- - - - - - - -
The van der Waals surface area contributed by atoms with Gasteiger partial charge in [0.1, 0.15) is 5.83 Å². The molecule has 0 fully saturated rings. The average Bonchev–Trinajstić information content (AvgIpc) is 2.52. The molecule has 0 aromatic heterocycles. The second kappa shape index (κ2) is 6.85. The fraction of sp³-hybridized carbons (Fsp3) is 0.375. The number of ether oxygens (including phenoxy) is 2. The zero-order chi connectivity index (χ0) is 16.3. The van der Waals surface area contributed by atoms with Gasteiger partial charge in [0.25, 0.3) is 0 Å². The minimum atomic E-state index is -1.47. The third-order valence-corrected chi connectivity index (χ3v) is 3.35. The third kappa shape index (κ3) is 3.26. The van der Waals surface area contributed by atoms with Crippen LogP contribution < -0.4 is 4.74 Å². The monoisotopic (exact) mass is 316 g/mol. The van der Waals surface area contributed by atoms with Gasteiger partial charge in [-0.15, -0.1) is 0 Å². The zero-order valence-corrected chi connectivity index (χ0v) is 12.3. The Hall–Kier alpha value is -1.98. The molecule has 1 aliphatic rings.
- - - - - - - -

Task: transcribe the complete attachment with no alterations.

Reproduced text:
The van der Waals surface area contributed by atoms with Gasteiger partial charge in [0.1, 0.15) is 5.83 Å². The molecule has 0 fully saturated rings. The average Bonchev–Trinajstić information content (AvgIpc) is 2.52. The molecule has 0 aromatic heterocycles. The second kappa shape index (κ2) is 6.85. The fraction of sp³-hybridized carbons (Fsp3) is 0.375. The number of ether oxygens (including phenoxy) is 2. The zero-order chi connectivity index (χ0) is 16.3. The van der Waals surface area contributed by atoms with Gasteiger partial charge in [0.25, 0.3) is 0 Å². The minimum atomic E-state index is -1.47. The third-order valence-corrected chi connectivity index (χ3v) is 3.35. The third kappa shape index (κ3) is 3.26. The van der Waals surface area contributed by atoms with Crippen LogP contribution < -0.4 is 4.74 Å². The monoisotopic (exact) mass is 316 g/mol. The van der Waals surface area contributed by atoms with Gasteiger partial charge in [-0.15, -0.1) is 0 Å². The zero-order valence-corrected chi connectivity index (χ0v) is 12.3. The Hall–Kier alpha value is -1.98. The molecule has 1 aliphatic rings.